Ford bets on semiconductor batteries to reduce electrification costs, making electric cars affordable – Technology News, Firstpost

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Ford has increased its stake in the manufacturer of solid batteries – a company that its chief and product manager Hau Thai-Tang says will strengthen the company’s efforts to increase the range of new electric cars and reduce costs. Ford announced this week with BMW that it will invest $ 130 million in a financing round for Solid Power, a Denver-based company that develops solid-state solid sulfide battery technologies. Thai-Tang says the technology should give Ford the flexibility to either shrink to battery sizes to make it cheaper to manufacture for some vehicles, or keep the same size battery and achieve greater distance on other models.

Solid batteries with a solid ion conductive material instead of the liquid electrolyte in most lithium ion batteries can store more energy. This expands the range of vehicles from batteries of the same size or allows for smaller batteries, which are usually lighter and have a lower risk of fire.

At the same time, it is more difficult to use power from semiconductor batteries than lithium-ion batteries, said Sam Abuelsamid, an analyst at Guidehouse Research. But the technology has such a promise, he said, that any company that improves it first can lead to a competitive advantage.

Fixed batteries can be optimized to provide more energy density (resulting in a higher range) or less expensive (with fewer batteries included).  Photo: Ford

Fixed batteries can be optimized to provide more energy density (resulting in a higher range) or less expensive (with fewer batteries included). Photo: Ford

Associated Press recently spoke with Thai-Tang about new chemistry and what it could mean for accelerating the introduction of electric vehicles. The interview was modified for clarity and length.
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Q: Why are solid state batteries so important compared to lithium ion batteries used in electric vehicles today?
A: Because the promise is a much higher energy density. For customers, this basically means they can drive farther with a larger range. So, when you get better energy and power density, the cells will shrink. This allows vehicles to become lighter in the same area as well as more space for people and their objects instead of batteries. And then of course the cost. Reducing the price per kilowatt hour will speed up the introduction of battery-powered electric vehicles.

Q. What is the advantage over lithium ion batteries now?
A: The big thing is moving from a liquid electrolyte to a solid electrolyte; it gives you better conductivity. It enables strength and energy. The challenge has always been, can you really expand where the cell shape is big enough for car use? Can you then really manufacture it on a scale to achieve cost targets?

Q: There has been a lot of talk about the possible lack of lithium, copper, nickel and other precious metals. Does solid-state use less of them?
A: It depends on the chemistry. For most companies, the cathode is about the same as in lithium ion. It really doesn’t change. It is really an anode and an electrolyte. Because you achieve higher conductivity and higher energy density, you would spend less on the same power, range, and energy. It itself helps, even if it’s the same chemistry. But depending on which company you partner with, they would have different chemistry, which reduces dependence on copper and cobalt, for example.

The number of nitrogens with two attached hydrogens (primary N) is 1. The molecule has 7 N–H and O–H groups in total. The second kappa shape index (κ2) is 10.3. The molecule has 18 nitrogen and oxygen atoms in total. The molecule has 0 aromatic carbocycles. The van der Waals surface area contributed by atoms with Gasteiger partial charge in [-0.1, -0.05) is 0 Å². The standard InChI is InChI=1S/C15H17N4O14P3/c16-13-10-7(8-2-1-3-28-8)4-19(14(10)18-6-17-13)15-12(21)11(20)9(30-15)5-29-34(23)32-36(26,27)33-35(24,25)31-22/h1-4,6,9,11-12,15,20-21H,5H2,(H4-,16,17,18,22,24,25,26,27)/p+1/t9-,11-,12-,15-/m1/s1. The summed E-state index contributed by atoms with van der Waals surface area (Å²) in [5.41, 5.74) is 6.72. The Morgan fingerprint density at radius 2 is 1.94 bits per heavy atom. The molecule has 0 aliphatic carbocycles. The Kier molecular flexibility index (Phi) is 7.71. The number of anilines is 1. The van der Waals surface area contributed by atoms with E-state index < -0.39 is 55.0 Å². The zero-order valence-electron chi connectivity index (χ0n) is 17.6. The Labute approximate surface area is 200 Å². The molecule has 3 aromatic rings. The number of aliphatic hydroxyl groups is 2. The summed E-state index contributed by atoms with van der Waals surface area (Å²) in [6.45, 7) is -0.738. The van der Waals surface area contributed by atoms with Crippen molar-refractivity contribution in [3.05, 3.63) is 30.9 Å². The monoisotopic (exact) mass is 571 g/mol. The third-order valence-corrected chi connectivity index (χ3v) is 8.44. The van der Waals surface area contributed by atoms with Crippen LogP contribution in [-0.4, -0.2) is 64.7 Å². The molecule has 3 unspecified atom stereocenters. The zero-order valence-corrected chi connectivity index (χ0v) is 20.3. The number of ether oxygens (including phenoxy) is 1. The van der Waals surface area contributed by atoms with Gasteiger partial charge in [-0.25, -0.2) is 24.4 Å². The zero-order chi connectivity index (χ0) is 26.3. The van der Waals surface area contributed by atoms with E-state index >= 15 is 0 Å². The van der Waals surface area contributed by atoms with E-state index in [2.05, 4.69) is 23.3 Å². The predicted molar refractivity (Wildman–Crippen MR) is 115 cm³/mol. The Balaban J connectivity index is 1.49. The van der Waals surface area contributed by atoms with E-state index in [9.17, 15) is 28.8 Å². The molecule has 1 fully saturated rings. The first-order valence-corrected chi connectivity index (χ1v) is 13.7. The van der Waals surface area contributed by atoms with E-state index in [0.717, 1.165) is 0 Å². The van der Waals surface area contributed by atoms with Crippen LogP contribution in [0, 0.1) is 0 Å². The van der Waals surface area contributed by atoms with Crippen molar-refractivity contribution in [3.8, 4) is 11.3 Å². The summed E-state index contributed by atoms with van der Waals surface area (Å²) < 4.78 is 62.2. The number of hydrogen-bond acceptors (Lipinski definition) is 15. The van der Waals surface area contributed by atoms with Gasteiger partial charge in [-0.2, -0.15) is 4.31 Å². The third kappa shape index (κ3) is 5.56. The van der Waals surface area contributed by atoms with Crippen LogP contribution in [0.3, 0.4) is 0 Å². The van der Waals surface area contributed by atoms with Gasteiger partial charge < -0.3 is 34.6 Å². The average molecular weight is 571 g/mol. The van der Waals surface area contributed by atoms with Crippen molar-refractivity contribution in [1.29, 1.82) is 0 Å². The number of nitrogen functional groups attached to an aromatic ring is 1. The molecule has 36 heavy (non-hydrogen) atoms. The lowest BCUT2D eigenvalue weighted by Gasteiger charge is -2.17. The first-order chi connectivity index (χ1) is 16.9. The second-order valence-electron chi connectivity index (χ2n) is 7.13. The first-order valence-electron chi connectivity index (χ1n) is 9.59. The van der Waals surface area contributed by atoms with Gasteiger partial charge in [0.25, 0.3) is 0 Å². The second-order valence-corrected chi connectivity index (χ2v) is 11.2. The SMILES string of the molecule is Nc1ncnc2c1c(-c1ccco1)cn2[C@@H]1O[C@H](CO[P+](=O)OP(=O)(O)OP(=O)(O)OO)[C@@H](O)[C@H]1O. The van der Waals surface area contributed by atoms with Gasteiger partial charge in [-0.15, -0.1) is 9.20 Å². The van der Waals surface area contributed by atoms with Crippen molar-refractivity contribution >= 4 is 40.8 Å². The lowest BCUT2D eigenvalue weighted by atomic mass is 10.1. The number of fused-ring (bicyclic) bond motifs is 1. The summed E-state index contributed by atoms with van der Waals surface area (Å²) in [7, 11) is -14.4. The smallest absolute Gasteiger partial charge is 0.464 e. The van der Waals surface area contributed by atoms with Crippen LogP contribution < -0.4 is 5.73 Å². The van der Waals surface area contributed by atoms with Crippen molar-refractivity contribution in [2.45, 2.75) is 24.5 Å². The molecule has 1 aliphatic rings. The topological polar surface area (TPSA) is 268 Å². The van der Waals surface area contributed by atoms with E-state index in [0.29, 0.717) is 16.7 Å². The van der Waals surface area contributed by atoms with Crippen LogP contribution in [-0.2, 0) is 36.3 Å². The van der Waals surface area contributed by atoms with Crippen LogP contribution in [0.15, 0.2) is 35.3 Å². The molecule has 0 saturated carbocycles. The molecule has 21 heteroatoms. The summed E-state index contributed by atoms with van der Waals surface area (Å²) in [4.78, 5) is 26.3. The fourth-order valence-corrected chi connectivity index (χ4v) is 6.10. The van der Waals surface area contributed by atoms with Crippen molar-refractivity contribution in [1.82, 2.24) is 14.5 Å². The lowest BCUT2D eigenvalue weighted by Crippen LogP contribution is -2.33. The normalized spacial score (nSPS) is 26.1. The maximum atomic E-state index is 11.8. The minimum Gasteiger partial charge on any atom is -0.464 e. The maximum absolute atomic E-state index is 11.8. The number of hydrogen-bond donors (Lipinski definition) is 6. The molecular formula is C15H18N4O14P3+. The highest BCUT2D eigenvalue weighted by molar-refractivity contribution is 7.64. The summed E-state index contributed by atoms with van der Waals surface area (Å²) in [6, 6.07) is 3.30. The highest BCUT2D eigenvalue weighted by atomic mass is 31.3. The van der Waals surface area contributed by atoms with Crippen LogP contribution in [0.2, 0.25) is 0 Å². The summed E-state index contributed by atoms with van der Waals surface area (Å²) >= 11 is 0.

Q: How far is Solid Power in this process?
A: We think Solid Power is among the leaders because they have the ability to scale to a multilayer cell, up to 20 amp-hours. This we can really use in the car. Starting next year, they will aim to give us and another investor, BMW, a 100 amp-hour battery. It’s a size we can really use in the automotive industry. Another big thing is that their chemistry can be built in the same manufacturing process in which we invest in building lithium-ion batteries. So this allows us to get into new technology without having to re-invest in all those capital devices.

Q: What time period do you see from the transition to the solid state?
A: We think it is realistic to target by the end of this decade if we continue to make progress.

Q: How far could a vehicle go if you complete a fixed space?
A: You can either maintain your current range and use fewer batteries, or you can give customers an even greater range for that battery size in the physical package. Energy density improves by about 25-30 percent. So we can literally give everything to a larger area. Or we can say that 300 miles is optimal and we would just reduce the number of batteries and lower the cost. And anywhere between these two accounts.

Q: So in your current Mustang Mach-E SUV package, could you cover about 400 miles?
A: Yes, you can get another 25-30 percent.

Q: Does this announcement mean that electric vehicles are becoming much wider?
A: Ford can lead the e-revolution and accelerate the transition from internal combustion engines to reduce costs and improve our customers ’range, making it safer. I think charging for the infrastructure is probably another thing that would be the key to faster deployment.

Q: Do you need fixed space to achieve cost parity with internal combustion engines?
A: We see more opportunities to reduce costs to less than $ 100 per kilowatt with further advances in lithium-ion technology. To take the next extra step in terms of cost, I think we need to go to a fixed state.

Q: How much do you save on current battery chemistry costs if this happens?
A: If you achieve a 25-30% improvement in energy density and are able to build it in the same process, you can expect to see this level of cost improvement compared to today’s technology.

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